These things help lead to his cosmological argument for the existence of God. These were all based on, what Descartes calls, “light of nature” or “natural light”. These things were said to be based on metaphysical certainty, or epistemological certainty.

Descartes also comes up with this ontological argument, and there is supposed to be a detailed account of the argument in his Fifth Meditation. This meditation compares God’s property of existence with properties possessed by numbers and geometrical figures. However, there is a difference between those of mathematics and that of God. The one of God is known through natural light, while that of mathematics isn’t. The reason is that Descartes evil-demon even called into question mathematics, like “angles of a triangle are equal to two right angles”. This was called into question by the evil-demon, even though the idea of triangles is psychologically certain.

“The reason for comparing the existence of God with various properties of mathematical entities is to explain how existence is inseparable from God’s nature. Descartes’ purpose is not to suggest that we have the same level of certainty about God’s properties and the properties of mathematical entities. The latter are among the things subjected to metaphysical doubt earlier in the Meditations; their reliability is shown only after it has first been shown that God exists. The properties of God, on the other hand, are known by the light of nature and are not subject to metaphysical doubt…It is inconceivable that God should not have the property of existence, just as it is inconceivable that a triangle should not have three sides. And yet the inconceivability is not exactly the same in the two cases. For we can suppose that triangles need not be three-sided and that we are being deceived into thinking that they must be three-sided. But we cannot be deceived with respect to what we know through the light of nature, such as that existence is necessarily a property of God.”

What is being brought up here is that Descartes does not exclude the possibility of the existence of God being known with greater certainty than those attributes of mathematics. The latter are known through psychological certainty, and the former are known through the light of nature, which is metaphysical certainty.

So Ross comes to conclude that “for Descartes the ontological argument rests only on premises which are given by the light of nature. This means, since it is impossible for him to doubt or in any way pretend that the things known by the light of nature are false, that the ontological argument is metaphysically certain, and that it is therefore equivalent to the cosmological argument in certainty.”

Descartes also once said that “it is incumbent on us to imagine that he is a deceiver if we wish to cast doubt upon our clear and distinct perceptions.” Ross suggests that “no contrary reason” could cast doubt upon the truth of clear and distinct perceptions is that “they were only open to metaphysical doubt under the demon hypothesis”. However, now that Descartes has reached God, he can now say that all clear and distinct perceptions are true.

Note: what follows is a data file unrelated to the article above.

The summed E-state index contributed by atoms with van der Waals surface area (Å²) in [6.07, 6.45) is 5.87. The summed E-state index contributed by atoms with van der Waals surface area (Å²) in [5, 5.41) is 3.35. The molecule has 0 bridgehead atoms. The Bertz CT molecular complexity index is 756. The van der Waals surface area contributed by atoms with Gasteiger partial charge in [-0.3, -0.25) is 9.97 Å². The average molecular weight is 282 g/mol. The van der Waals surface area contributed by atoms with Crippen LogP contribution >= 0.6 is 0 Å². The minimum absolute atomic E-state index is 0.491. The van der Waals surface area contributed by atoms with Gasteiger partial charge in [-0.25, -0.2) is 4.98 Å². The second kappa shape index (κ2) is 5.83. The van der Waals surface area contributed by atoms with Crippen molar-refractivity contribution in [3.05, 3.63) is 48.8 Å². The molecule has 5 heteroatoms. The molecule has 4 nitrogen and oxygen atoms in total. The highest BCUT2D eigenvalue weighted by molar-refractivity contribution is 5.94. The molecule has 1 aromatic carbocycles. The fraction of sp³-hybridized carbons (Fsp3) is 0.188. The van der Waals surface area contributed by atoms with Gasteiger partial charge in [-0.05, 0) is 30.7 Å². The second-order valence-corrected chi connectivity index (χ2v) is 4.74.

What happens is this: Some clear and distinct perceptions are metaphysically certain even with the Demon hypothesis. Some clear and distinct perceptions are metaphysically doubtful with the Demon hypothesis. Those clear and distinct perceptions that are metaphysically certain, with the Demon hypothesis, allow us to combine them to each other to reach the existence of God. Applying metaphysically certain ideas only leads to other metaphysically certain ideas, which becomes that of the existence of God. And this is known by natural light, and also that God is no deceiver. Now those clear and distinct things that could be doubted under the Demon hypothesis can no longer be doubted, because God has banished this demon away by God’s very existence, and this leads to all clear and distinct perceptions are metaphysically certain. In other words, those that clear and distinct perceptions that were in metaphysical doubt, turn out to be metaphysically certain once it is found that there is no deceiver.

Descartes makes a reply to an alleged circularity with is Clear and Distinct idea and God.

“…when I said that we could know nothing with certainty unless we were first aware that God existed, I announced in express terms that I referred only to the science apprehending such conclusions as can recur in memory without attending further to the proofs which led me to make them. Further, knowledge of first principles is not usually called science by dialecticians. But when we become aware that we are thinking beings, this is a primitive act of knowledge derived from no syllogistic reasonings. He who says, ‘I think, hence I am, or exist’, does not deduce existence form thought by syllogism, but, by a simple act of mental vision, recognizes it as if it were a thing that is known per se.”

Ross comes to a conclusion like this, based on what has been said before.